In conclusion, Santa, we’ve all tried to be good although admittedly some more than others. But we’ve come a long way from last year, 999 miles to be exact, and we’re looking forward to a new year, in a new city, with a new job, and hopefully less miles on our car.


With Love, 

The Gillespie Family

Thursday, November 28, 2013

Over and Done


Last night I went with two of my sisters to Target for the specific purpose of buying matching Thanksgiving pajamas. I love this picture. We debated for fifteen minutes in the pajama section over which style and pattern we should buy. Carolyn insisted that RiLee choose since yesterday happened to be her birthday, and after some coaxing I grudgingly conceded. It was fabulous. I could have spent six hours at Target with these ladies. I love that every time I wear the crazy striped pajamas that RiLee picked out I will think of them and the time we spent together over Thanksgiving break.

Today in the midst of the cooking/Wii games/board games madness going on in my house I slipped upstairs by myself to tidy up and work on laundry for a little while. I wanted some quiet. Maybe folding laundry and straightening beds doesn't feel like a very "Thanksgiving" thing to do, but in the moment it felt like it. There is a window in my laundry room that overlooks the park and I watched the sun set behind the trees as I folded. I could hear the happy voices of my sisters talking, talking, talking down in the kitchen, the kids squealing and arguing over their games. And the entire time I felt grateful.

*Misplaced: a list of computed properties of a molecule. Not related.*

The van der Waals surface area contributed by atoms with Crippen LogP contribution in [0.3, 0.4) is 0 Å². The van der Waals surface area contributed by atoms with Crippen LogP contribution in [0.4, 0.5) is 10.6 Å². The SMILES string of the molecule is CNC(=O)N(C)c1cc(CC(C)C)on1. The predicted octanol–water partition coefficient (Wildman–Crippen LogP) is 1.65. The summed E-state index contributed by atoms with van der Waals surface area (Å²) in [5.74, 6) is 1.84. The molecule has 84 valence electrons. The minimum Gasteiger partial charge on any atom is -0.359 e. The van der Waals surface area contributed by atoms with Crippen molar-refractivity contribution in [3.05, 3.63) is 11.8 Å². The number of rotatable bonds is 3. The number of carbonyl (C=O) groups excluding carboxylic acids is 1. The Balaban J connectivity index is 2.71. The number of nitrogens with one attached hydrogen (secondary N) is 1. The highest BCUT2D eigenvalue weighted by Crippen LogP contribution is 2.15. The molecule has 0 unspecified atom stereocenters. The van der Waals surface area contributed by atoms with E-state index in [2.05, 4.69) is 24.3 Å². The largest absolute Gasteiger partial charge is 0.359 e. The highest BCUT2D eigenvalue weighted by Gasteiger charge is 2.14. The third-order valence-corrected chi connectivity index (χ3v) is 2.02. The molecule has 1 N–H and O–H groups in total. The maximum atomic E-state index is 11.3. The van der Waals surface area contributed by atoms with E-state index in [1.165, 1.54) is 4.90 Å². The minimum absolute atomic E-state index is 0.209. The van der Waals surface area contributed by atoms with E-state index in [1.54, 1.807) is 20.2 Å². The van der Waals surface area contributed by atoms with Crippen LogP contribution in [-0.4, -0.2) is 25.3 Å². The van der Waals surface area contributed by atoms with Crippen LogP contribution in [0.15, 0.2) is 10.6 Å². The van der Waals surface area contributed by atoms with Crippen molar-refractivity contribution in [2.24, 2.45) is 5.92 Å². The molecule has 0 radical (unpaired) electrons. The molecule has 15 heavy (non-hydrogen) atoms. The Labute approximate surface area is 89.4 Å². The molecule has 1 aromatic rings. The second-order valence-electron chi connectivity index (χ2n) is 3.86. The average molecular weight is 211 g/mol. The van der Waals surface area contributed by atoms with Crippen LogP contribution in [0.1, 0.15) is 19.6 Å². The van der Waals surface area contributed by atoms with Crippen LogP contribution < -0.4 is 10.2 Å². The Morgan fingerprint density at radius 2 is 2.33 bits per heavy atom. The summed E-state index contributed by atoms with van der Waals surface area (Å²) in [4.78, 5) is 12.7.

Twenty years ago these two sisters of mine were sworn enemies. At one point they had a hand-to-hand fist fight over who knows what. They were rolling on the ground and our parents weren't home, so we had to call a neighbor to come over and separate them. Now that is one of our favorite stories, but it wasn't always funny. We weren't a happy family for so many years. In those days there were endless divisions and hard feelings over broken and blended families. RiLee, the middle sister in the above picture, is my step-sister, although we never allow for the "step" part. I love her as my own. It is one of my core beliefs that there are sisters you are born to, and sisters that life gives to you. On days like today I'm choked up with gratitude that we matured away from our adolescent rifts long enough to realize how badly we need each other. These days I cling to my sisters!